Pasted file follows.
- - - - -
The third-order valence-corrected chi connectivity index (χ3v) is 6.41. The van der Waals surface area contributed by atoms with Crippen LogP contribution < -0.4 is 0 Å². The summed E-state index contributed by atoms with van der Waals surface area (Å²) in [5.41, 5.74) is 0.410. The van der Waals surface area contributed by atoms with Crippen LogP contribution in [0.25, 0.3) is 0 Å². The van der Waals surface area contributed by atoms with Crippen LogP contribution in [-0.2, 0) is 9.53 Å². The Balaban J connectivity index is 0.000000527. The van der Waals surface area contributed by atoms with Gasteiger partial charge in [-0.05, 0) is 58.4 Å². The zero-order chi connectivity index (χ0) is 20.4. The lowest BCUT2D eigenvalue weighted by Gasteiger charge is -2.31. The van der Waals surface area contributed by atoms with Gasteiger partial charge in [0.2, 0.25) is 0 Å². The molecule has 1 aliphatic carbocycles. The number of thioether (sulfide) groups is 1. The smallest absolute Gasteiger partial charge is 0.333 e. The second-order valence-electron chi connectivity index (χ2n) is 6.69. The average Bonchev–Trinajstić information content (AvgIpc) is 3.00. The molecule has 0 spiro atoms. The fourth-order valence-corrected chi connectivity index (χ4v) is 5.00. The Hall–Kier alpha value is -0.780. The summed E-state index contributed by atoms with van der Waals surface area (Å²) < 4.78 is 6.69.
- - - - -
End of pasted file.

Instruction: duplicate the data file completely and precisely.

The third-order valence-corrected chi connectivity index (χ3v) is 6.41. The van der Waals surface area contributed by atoms with Crippen LogP contribution < -0.4 is 0 Å². The summed E-state index contributed by atoms with van der Waals surface area (Å²) in [5.41, 5.74) is 0.410. The van der Waals surface area contributed by atoms with Crippen LogP contribution in [0.25, 0.3) is 0 Å². The van der Waals surface area contributed by atoms with Crippen LogP contribution in [-0.2, 0) is 9.53 Å². The Balaban J connectivity index is 0.000000527. The van der Waals surface area contributed by atoms with Gasteiger partial charge in [-0.05, 0) is 58.4 Å². The zero-order chi connectivity index (χ0) is 20.4. The lowest BCUT2D eigenvalue weighted by Gasteiger charge is -2.31. The van der Waals surface area contributed by atoms with Gasteiger partial charge in [0.2, 0.25) is 0 Å². The molecule has 1 aliphatic carbocycles. The number of thioether (sulfide) groups is 1. The smallest absolute Gasteiger partial charge is 0.333 e. The second-order valence-electron chi connectivity index (χ2n) is 6.69. The average Bonchev–Trinajstić information content (AvgIpc) is 3.00. The molecule has 0 spiro atoms. The fourth-order valence-corrected chi connectivity index (χ4v) is 5.00. The Hall–Kier alpha value is -0.780. The summed E-state index contributed by atoms with van der Waals surface area (Å²) < 4.78 is 6.69.